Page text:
Bearish sentiment toward gold has reached historic lows, while its price has fallen only 45% since its all-time high, around 1,925, in 2011. The last time gold futures were this oversold on a monthly bar chart was back in the 1997-2001 period, when monthly stochastics tested the 10% extreme oversold threshold several times in a row, without ever bouncing to the 90% extreme overbought threshold. This has occurred again, since 2013, with stochastics making their third test of that oversold extreme now. The green ovals at the bottom of the monthly bar chart below warn that a major low is imminent!
At the same time, the green oval in the price chart highlights a cluster of indicators of a mature downtrend. This cluster implies at least a 50% rise in the price of gold futures in the coming 12 to 24 months. First, the lower two-standard-deviation band (golden/olive line) is being tested, which controls 95% of normality and hasn't let prices close below it in 30 months. Second, the lower channel line of the channel that has controlled prices since July 2013 is also being tested (successfully, so far). It has supported price in the past six tests since the channel began. Third, although price is making a lower low vs. the price low of late 2014, stochastics are making a higher low. This condition is called a bullish divergence buy signal and represents the drying up of bearish energy as the final wiggles of price pattern wind themselves into completion.
The last time prices were down here was the spike/reversal of February 2010, when 1,044.50 was momentarily seen. So far, the low last week, which is the lowest price since that extreme in 2010, was 1,045.40 -- the perfect place to end the entire corrective decline off the peak price of 1,925. Making it even more perfect is the fact that there is Fibonacci time symmetry between the number of months the rise from February took until gold made its final high (19) and the number of months from that final high to the current low (51), a Fibonacci 38%. Couple that with the matching price lows, and the other extremes mentioned above, and you have the makings of a huge rally.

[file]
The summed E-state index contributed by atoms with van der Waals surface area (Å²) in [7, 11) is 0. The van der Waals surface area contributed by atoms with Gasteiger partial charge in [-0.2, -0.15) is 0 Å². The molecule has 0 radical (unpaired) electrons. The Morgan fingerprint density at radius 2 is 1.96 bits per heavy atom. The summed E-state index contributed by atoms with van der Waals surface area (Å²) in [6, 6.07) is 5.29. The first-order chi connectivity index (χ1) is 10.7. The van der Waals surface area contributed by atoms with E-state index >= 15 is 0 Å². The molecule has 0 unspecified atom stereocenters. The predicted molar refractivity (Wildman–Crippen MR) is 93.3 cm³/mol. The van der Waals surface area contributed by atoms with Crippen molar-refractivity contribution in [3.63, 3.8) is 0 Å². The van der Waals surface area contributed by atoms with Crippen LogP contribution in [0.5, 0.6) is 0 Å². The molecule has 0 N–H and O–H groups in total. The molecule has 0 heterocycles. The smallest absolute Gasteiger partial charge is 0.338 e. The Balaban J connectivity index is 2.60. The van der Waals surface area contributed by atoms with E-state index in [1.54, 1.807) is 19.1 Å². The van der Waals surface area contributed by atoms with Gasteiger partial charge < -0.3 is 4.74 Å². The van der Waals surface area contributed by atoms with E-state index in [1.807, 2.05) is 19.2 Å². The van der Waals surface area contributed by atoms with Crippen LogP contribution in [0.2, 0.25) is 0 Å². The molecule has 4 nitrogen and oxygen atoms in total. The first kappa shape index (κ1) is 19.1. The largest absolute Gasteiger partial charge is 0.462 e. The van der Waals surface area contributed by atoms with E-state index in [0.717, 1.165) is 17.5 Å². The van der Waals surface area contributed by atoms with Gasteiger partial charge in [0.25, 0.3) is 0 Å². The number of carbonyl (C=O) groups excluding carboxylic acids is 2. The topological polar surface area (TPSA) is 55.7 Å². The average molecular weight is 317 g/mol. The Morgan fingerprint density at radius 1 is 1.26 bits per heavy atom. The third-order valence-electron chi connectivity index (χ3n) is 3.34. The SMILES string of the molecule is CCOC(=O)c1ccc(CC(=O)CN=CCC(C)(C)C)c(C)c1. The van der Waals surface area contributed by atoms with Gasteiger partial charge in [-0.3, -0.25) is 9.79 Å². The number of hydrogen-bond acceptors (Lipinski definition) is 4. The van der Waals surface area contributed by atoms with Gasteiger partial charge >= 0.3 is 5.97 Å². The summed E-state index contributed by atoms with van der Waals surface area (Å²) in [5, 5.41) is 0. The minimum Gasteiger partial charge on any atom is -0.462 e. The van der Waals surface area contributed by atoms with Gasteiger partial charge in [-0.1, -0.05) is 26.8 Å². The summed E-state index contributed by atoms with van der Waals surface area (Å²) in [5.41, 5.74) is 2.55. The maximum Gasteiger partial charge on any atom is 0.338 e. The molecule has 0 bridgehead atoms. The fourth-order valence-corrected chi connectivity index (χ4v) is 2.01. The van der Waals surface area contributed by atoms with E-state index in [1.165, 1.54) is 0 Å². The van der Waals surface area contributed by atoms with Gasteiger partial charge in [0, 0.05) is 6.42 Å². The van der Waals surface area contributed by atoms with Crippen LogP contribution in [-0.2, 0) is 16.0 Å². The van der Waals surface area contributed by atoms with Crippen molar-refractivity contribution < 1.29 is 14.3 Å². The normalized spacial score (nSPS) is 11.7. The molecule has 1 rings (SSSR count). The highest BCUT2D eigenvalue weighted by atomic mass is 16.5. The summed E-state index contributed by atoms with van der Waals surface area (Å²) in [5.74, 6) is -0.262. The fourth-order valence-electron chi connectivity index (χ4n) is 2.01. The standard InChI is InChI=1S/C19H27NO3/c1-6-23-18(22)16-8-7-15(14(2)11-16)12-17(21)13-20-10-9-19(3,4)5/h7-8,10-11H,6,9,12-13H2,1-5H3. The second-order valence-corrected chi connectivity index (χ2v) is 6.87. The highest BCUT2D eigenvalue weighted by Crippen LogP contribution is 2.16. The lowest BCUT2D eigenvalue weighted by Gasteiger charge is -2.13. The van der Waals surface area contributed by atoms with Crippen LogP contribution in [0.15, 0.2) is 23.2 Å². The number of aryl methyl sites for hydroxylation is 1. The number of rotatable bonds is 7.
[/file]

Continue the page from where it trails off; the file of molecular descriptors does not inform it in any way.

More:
The labeling at the 2001 peak has two alternatives. Either wave (3) of 1-circled ended there, implying the current low as the end of wave (4) of 1-circled, and the target for wave (5) of 1-circled will be 2,300 +/-300 (as the blue arrow's path to new all-time highs forecasts). Or the 2011 peak is wave (5) of 1-circled, and the current low is implied to be wave 2-circled, or part of 2-circled. If it's all of 2-circled, wave 3-circled projects toward 4,000! On the other hand, if only part of 2-circled is bottoming here, then the blue arrow's path into the 1,600 +/-100 zone (bright pink box within the larger light pink box) is the bounce target before the next decline takes prices toward 775 +/-100, a few years hence. Either of these last scenarios requires at least a move from this month's 1,045 low toward the 1,600 zone, nearly a 50% explosion higher.
While each of these scenarios provide for multimonth to multiyear rallies in gold, there is another alternative count that cannot be ruled out yet. That would be for a quick plunge, now, to the dark green uptrend line, drawn off the 2001 low in price, and catching every low in gold since then. That plunge would meet that line around 825, if occurring in the next couple months. However, this alternative is not required, and it doesn't have a high probability ranking, as it would require price to move down to the eight-standard-deviation band below the 200-day moving average. That would be a statistical anomaly so extreme that it would match the Dow's extreme this past Aug. 24.
Therefore, our objective decision support engine strongly suggests that all selling actions be curtailed, and buy stops be used to protect shorts, as well as establish longs, at the 1,110 level. On the other hand, if lucky enough to get another test of 1,000 +/-30, shorts should be covered and longs established there, too.
Carpe metallum ... Seize the metal!
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This article is commentary by an independent contributor. At the time of publication, the author held gold.